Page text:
optimality of our online algorithm, and the ability to maintain

a tunable trade-off compared to other dynamic association

schemes.

ACK NOWL EDG MEN T

This work was supported in part by NSFC grant No.6130

2114, and Hong Kong RGC CRF-C7036-15G.

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APP EN D IX A

PROB LEM T RA NSF ORM ATION B Y OPP ORT UNI STI CA LLY

MI NI MIZ IN G A N EXP ECTATI ON

By minimizing the upper bound of the drift-plus-penalty

expression (14), the time average of communication cost can

be minimized while stabilizing the network of request queues.

We denote the objective function of (16) by Jt(X)and its

optimal solution X∗∈ A.

Therefore, for any other scheduling decision X∈ A made

during time slot t, we have

Jt(X)≥Jt(X∗)(24)

Taking the conditional expectation on both sides conditional

on Qc(t), we have

E[Jt(X)|Qc(t)] ≥E[Jt(X∗)|Qc(t)] (25)

for any X∈ A. In such way, instead of directly solving

the long-term stochastic optimization problem (11), we

can opportunistically choose a feasible association to solve

problem (16) during each time slot.

APP EN D IX B

PROO F OF THE ORE M 1

Given L(Q(t)) deﬁned in (12), we have

L(Q(t+ 1)) −L(Q(t))

=1

2

X

j∈C hQc

j(t+ 1)2−Qc

j(t)2i+X

i∈S h(Qs

i(t+ 1))2−

(Qs

i(t))2i

≤1

2X

j∈C

Qc

j(t)−Bj(t) + X

i∈S

Xi,j ·Ai(t)!2

−Qc

j(t)2

+

1

2X

i∈S n(Qs

i(t)−Ui(t) + Yi·Ai(t))2−(Qs

i(t))2o

=1

2X

j∈C (2Qc

j(t)· X

i∈S

Xi,j ·Ai(t)−Bj(t)!+

X

i∈S

Xi,j ·Ai(t)−Bj(t)!2

+1

2X

i∈S n(Yi·Ai(t)−Ui(t))2

+2Qs

i(t)·(Yi·Ai(t)−Ui(t))}

≤X

j∈C (Qc

j(t)· X

i∈S

Xi,j ·Ai(t)−Bj(t)!+

(Pi∈S Xi,j ·Ai(t))2+ (Bj(t))2

2+

X

i∈S Qs

i(t)·(Yi·Ai(t)−Ui(t)) + (Yi·Ai(t))2+ (Ui(t))2

2

(26)

Then with the deﬁnition of ∆(Q(t)) in (13), we have

∆(Q(t))

=E{L(Q(t+ 1)) −L(Q(t)) |Q(t)}

≤E

X

j∈C

Qc

j(t)· X

i∈S

Xi,j (t)Ai(t)−Bj(t)!|Q(t)

+

E(X

i∈S

Qs

i(t)·(Yi(t)Ai(t)−Ui(t)) |Q(t))+

1

2E

X

j∈C

X

i∈S

Xi,j Ai(t)!2

+ (Bj(t))2

|Q(t)

+

1

2E(X

i∈S h(YiAi(t))2+ (Ui(t))2i|Q(t))

=X

j∈C

Qc

j(t)·E( X

i∈S

Xi,j (t)Ai(t)−Bj(t)!|Q(t))+

X

i∈S

Qs

i(t)·E{(Yi(t)Ai(t)−Ui(t)) |Q(t)}+

1

2X

j∈C

X

i∈S

Xi,j Ai(t)!2

+ (Bj(t))2

+

1

2X

i∈S h(YiAi(t))2+ (Ui(t))2i(27)

The last equality in (27) holds because of conditional

expectation on Q(t), then both Qs

i(t)and Qc

j(t)can be

regarded as a constant. Besides, the queueing process {Q(t)}

is independent of the arrival process {A(t)}and service

process {B(t)},{U(t)}. Hence, the last two terms have

nothing to do with Q(t). Now consider the last two terms in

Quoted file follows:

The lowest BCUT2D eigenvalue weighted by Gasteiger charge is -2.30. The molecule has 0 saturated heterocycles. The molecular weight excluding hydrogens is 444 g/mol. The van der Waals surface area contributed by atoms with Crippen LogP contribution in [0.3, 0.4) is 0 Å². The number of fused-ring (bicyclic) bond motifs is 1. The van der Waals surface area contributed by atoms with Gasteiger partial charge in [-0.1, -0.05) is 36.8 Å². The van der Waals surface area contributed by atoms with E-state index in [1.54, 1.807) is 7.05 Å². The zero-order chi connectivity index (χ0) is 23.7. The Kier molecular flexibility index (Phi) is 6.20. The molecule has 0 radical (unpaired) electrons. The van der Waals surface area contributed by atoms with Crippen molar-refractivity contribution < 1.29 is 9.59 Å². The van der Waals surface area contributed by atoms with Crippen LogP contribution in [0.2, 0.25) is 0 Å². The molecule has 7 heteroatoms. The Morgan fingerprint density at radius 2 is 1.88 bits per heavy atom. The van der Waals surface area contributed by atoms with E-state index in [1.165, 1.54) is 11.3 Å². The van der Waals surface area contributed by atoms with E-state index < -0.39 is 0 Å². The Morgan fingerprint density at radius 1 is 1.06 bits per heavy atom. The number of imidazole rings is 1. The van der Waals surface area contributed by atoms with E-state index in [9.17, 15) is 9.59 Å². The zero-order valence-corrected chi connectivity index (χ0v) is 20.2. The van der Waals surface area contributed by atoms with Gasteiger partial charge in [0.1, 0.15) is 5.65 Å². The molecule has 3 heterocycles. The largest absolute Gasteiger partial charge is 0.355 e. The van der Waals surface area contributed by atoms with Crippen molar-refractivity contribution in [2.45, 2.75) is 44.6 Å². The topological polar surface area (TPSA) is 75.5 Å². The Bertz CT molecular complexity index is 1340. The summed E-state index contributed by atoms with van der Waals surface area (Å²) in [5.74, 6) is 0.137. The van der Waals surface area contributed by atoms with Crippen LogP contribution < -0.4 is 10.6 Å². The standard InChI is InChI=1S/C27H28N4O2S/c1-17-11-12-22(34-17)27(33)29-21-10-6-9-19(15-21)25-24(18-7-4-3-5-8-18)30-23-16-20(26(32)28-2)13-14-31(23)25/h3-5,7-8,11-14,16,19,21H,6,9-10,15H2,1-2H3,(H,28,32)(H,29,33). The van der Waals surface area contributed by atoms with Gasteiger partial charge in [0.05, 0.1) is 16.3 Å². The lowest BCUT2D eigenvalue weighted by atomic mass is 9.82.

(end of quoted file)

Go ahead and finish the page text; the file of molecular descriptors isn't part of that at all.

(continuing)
(27). We have

1

2X

j∈C

X

i∈S

Xi,j Ai(t)!2

+ (Bj(t))2

+

1

2X

i∈S h(YiAi(t))2+ (Ui(t))2i

=1

2

X

j∈C

(Bj(t))2+X

i∈S

(Ui(t))2

+

1

2X

j∈C

X

i∈S

Xi,j Ai(t)!2

+

1

2X

i∈S

(1 −X

j∈C

Xi,j )·Ai(t)

2

(28)

Then by taking expectation on (28), the following holds

E

1

2X

j∈C

X

i∈S

Xi,j Ai(t)!2

+ (Bj(t))2

+

1

2X

i∈S h(YiAi(t))2+ (Ui(t))2i)

=E

1

2

X

j∈C

(Bj(t))2+X

i∈S

(Ui(t))2

+

1

2X

j∈C

X

i∈S

Xi,j Ai(t)!2

+

1

2X

i∈S

(1 −X

j∈C

Xi,j )·Ai(t)

2

=1

2

X

j∈C

En(Bj(t))2o+X

i∈S

En(Ui(t))2o

+

1

2X

j∈C

E

X

i∈S

Xi,j Ai(t)!2

+

1

2X

i∈S

E

(1 −X

j∈C

Xi,j )2·(Ai(t))2

=1

2

X

j∈C

En(Bj(t))2o+X

i∈S

En(Ui(t))2o

+

1

2X

j∈C

E(X

i∈S

X2

i,j (Ai(t))2+ 2 X

i<i′

Xi,j Xi′,jAi(t)Ai′(t))+

1

2X

i∈S

E

(1 −X

j∈C

Xi,j )2·(Ai(t))2

(29)

Remind that the request arrival processes {A(t)}are indepen-

dent and they are also independent of Xi,j for (i, j )∈ S × C.

Then we have

E

1

2X

j∈C

X

i∈S

Xi,j Ai(t)!2

+ (Bj(t))2

+

1

2X

i∈S h(YiAi(t))2+ (Ui(t))2i)

=1

2

X

j∈C

En(Bj(t))2o+X

i∈S

En(Ui(t))2o

+

1

2

X

j∈C X

i∈S

EX2

i,j En(Ai(t))2o+

2X

i<i′

E{Xi,j }E{Xi′,j}E{Ai(t)}E{Ai′(t)}#+

1

2X

i∈S

E

(1 −X

j∈C

Xi,j )2

·En(Ai(t))2o

≤1

2C·max

j∈C {E(B2

j(t))}+S·max

i∈S {E(U2

i(t))}+

max

i∈S {E(A2

i(t))}

X

j∈C

E

X

i∈S

Xi,j !2

+

X

i∈S

E

1−X

j∈C

Xi,j

2

≤1

2max

i,j (E(B2

j(t)), E(U2

i(t)), E(A2

i(t)))·

C+S+max

X∈A

X

j∈C X

i∈S

Xi,j !2

+X

i∈S

(Yi(t))2

(30)

where the ﬁrst inequality holds because of the following

reasoning. We suppose i∗∈arg maxi∈S Ai(t). Then for any

i, i′∈ S E{Ai(t)} · E{Ai′(t)}

≤(E{Ai∗(t)})2(31)

As we know that Var {Ai∗(t)} ≥ 0, then

E{Ai(t)} · E{Ai′(t)}

≤EA2

i∗(t)(32)

Thus the ﬁrst inequality in (30) holds.

Next, we focus on the upper bound of

Pj∈C Pi∈S Xi,j 2+Pi∈S 1−Pj∈C Xi,j 2

for X∈ A.

At each time slot, Xi,j ∈ {0,1}and for each switch